The key to good bone broth is to take it slowly.  Start a batch early in the morning, and let the apple cider vinegar work its magic as the hours pass, even overnight, as the acetic acid extracts the minerals from the bones.  It’s best to cook the broth for 24 hours or more on the lowest possible heat setting, stirring occasionally, and then allow to cool before you remove and discard the cooked bones; and then refrigerate, de-fat, and finally strain, the remaining contents of the pot.

I fasten a piece of fine cheesecloth over open mason jars for one last strain when I am ready to pour the final product, then I simply pop the sealed jars in the fridge, where the broth keeps for as many as five days — though it never lasts that long!    (If this seems like too much work, you can always purchase ready-made or instant, powdered bone broth.  Just be sure it isn’t made with onions, as onions are toxic to dogs.)

Alpha-lipoic acid

Next on the list is the antioxidant called alpha-lipoic acid.  This powerhouse nutrient is found in every body cell, and works hard to convert glucose to usable energy. 

Antioxidants fight free radical damage, which occurs as a by-product of cellular metabolism.  This damage contributes to oxidation (think about what happens to metal when it is exposed to the elements – a sort of rusting process occurs that, over time, degrades and ages the metal), hence the need for something that attempts to combat this: an “anti-oxidant.”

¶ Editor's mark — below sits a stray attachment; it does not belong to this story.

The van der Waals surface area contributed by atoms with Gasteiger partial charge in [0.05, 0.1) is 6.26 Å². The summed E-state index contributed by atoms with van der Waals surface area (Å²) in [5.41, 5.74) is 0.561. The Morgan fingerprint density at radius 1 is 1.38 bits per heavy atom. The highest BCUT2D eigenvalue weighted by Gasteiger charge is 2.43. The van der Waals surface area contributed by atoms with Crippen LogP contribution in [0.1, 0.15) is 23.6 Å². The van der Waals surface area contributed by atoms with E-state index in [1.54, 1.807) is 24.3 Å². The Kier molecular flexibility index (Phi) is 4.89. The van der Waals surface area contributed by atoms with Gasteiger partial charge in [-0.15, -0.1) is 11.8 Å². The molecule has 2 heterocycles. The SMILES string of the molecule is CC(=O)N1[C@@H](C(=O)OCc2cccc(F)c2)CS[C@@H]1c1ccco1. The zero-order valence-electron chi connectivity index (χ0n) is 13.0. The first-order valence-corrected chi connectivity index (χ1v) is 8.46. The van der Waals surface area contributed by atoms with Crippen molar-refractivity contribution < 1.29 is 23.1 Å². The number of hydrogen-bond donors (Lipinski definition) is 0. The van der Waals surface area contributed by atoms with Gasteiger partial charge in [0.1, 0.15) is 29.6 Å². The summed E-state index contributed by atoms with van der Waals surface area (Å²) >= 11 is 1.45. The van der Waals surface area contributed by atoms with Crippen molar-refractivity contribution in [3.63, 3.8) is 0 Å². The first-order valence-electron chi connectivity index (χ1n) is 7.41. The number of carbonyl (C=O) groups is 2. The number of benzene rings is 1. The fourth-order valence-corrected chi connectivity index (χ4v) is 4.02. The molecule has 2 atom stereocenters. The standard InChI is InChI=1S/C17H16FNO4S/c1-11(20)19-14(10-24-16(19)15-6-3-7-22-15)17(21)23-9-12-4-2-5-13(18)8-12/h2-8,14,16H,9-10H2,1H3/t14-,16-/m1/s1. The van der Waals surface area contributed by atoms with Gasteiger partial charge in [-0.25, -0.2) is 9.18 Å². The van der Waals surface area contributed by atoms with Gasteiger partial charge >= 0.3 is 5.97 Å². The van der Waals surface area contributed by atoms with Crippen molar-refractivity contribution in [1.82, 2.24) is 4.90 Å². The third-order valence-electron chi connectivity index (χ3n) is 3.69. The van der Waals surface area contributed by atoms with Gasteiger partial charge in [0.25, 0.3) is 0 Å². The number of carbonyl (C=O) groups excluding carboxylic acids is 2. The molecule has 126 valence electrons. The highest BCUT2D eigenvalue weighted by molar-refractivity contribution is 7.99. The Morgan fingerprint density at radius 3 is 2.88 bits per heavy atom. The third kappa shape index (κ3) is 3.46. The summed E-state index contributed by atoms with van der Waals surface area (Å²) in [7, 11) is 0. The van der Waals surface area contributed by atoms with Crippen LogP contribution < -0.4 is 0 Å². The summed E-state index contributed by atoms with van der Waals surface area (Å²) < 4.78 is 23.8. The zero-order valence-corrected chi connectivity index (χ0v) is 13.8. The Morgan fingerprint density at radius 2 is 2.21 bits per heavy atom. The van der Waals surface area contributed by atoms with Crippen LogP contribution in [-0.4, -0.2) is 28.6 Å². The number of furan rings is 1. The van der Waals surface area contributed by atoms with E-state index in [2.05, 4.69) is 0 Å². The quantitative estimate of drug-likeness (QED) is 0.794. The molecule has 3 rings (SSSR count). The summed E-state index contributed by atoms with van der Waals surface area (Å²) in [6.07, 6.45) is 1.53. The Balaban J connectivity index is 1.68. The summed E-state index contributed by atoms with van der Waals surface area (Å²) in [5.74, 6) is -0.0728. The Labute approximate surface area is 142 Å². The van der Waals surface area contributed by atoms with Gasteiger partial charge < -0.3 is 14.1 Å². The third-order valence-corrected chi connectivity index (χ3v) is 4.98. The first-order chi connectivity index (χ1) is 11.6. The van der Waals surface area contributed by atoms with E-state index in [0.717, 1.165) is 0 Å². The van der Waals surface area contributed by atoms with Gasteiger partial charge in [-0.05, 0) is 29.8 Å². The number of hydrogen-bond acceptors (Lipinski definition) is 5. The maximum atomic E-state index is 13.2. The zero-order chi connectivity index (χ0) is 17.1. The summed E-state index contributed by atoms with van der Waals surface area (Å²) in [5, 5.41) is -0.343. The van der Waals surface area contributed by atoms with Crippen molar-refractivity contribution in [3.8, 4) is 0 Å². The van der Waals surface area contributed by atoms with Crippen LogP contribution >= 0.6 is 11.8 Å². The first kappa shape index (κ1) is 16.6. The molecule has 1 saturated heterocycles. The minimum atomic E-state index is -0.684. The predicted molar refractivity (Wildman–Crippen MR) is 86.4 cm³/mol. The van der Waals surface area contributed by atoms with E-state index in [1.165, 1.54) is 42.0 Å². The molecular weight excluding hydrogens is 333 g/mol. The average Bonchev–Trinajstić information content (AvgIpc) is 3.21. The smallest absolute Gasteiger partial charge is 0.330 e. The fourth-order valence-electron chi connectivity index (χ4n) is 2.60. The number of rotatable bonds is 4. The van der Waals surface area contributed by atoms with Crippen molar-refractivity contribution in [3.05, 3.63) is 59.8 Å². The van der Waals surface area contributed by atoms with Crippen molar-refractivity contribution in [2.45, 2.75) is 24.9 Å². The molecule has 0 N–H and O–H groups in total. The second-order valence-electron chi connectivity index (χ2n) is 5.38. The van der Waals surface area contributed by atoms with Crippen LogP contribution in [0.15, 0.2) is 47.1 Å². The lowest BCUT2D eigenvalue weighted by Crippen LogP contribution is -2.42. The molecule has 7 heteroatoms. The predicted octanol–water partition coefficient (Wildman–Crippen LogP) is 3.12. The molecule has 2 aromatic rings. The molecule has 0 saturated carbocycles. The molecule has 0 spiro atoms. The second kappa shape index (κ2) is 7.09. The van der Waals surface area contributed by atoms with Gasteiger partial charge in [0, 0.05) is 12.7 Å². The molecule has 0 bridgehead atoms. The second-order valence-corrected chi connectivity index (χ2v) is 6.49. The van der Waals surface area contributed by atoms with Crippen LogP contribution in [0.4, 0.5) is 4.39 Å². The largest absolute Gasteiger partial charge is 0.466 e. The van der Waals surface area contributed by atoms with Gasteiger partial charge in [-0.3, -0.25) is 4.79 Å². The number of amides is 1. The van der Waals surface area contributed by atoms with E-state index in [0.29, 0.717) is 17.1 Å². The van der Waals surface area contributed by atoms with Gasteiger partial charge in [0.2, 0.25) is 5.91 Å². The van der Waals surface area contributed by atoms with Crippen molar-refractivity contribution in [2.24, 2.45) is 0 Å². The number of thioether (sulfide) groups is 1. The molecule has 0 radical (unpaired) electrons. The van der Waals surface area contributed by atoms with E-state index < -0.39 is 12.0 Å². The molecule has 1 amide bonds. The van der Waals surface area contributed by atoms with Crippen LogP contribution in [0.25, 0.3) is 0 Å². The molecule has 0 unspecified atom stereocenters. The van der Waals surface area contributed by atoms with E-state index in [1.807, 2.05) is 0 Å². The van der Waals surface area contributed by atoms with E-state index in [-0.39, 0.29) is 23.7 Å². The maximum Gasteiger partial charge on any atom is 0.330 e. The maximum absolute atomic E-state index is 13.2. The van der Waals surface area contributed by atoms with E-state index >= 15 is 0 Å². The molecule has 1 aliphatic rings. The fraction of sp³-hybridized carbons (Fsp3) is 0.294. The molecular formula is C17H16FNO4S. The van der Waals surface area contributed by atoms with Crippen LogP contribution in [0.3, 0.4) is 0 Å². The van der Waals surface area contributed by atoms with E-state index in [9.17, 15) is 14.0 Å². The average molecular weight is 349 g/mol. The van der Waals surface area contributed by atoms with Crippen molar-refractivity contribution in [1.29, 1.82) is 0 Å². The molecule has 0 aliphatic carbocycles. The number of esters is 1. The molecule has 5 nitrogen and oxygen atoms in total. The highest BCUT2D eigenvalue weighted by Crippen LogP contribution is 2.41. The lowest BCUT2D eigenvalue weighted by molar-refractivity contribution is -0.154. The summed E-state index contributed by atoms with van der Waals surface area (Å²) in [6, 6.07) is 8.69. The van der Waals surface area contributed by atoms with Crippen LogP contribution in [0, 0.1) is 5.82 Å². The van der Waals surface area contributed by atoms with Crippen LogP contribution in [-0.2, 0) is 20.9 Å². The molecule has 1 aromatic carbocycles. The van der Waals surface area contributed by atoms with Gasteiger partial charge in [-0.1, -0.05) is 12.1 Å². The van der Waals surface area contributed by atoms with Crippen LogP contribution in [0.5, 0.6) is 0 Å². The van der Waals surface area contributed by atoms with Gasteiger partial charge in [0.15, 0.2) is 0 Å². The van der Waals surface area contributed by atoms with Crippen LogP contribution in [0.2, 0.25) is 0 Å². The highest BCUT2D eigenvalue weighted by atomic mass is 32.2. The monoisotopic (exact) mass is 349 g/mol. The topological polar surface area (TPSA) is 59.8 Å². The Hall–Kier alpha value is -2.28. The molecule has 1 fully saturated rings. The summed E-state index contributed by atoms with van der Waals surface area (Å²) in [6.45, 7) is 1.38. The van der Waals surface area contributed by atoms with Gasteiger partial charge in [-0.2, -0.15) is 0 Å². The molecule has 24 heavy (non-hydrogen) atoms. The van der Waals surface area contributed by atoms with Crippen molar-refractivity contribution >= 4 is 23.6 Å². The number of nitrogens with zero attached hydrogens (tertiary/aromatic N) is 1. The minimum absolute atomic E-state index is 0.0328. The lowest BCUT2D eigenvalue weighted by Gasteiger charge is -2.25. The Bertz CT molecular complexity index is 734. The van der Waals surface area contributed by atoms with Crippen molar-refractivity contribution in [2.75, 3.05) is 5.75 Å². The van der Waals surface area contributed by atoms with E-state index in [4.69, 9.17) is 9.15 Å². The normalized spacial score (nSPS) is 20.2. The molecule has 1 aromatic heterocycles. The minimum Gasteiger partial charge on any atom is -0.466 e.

Some holistic veterinarians call alpha-lipoic acid the Fountain of Youth because it is able to cross the blood-brain barrier in order to assist in prolonging sound mental and emotional states of dogs well into old age.  Who says old dogs can’t learn new tricks?  Take that, canine cognitive disorder!

There are many ALA supplements on the market, but why not feed your dog his ALA?  It is found in abundance in foods including beef heart and liver, broccoli and spinach.

Omega 3 fatty acids

Finally, don’t forget about omega 3 fatty acids.  Many people feed their dogs commercial dog food that contains fish oil.  I do not support this, for these reasons:  even the best fish oil is very fragile, and starts to turn rancid when exposed to heat and/or air, and even when frozen; and most of the fish oil that is used in commercial pet food is not suitable for human consumption, and has been chemically treated, often times with dangerous solvents. 

A better option would be to feed your dog a fish oil-free commercial or home-prepared fresh food diet, and add human-grade (small bodied) fish oil, or phytoplankton to his meals just before serving.  This way, your dog will benefit from the stable, inflammation-fighting, brain-building fats he was designed to eat.

Hippocrates had the right idea when he advised: “Let food be thy medicine and medicine be thy food.”  After all, some say he lived to be over 85 years old, during a time when the average life expectancy was 40 years!  Just food for thought.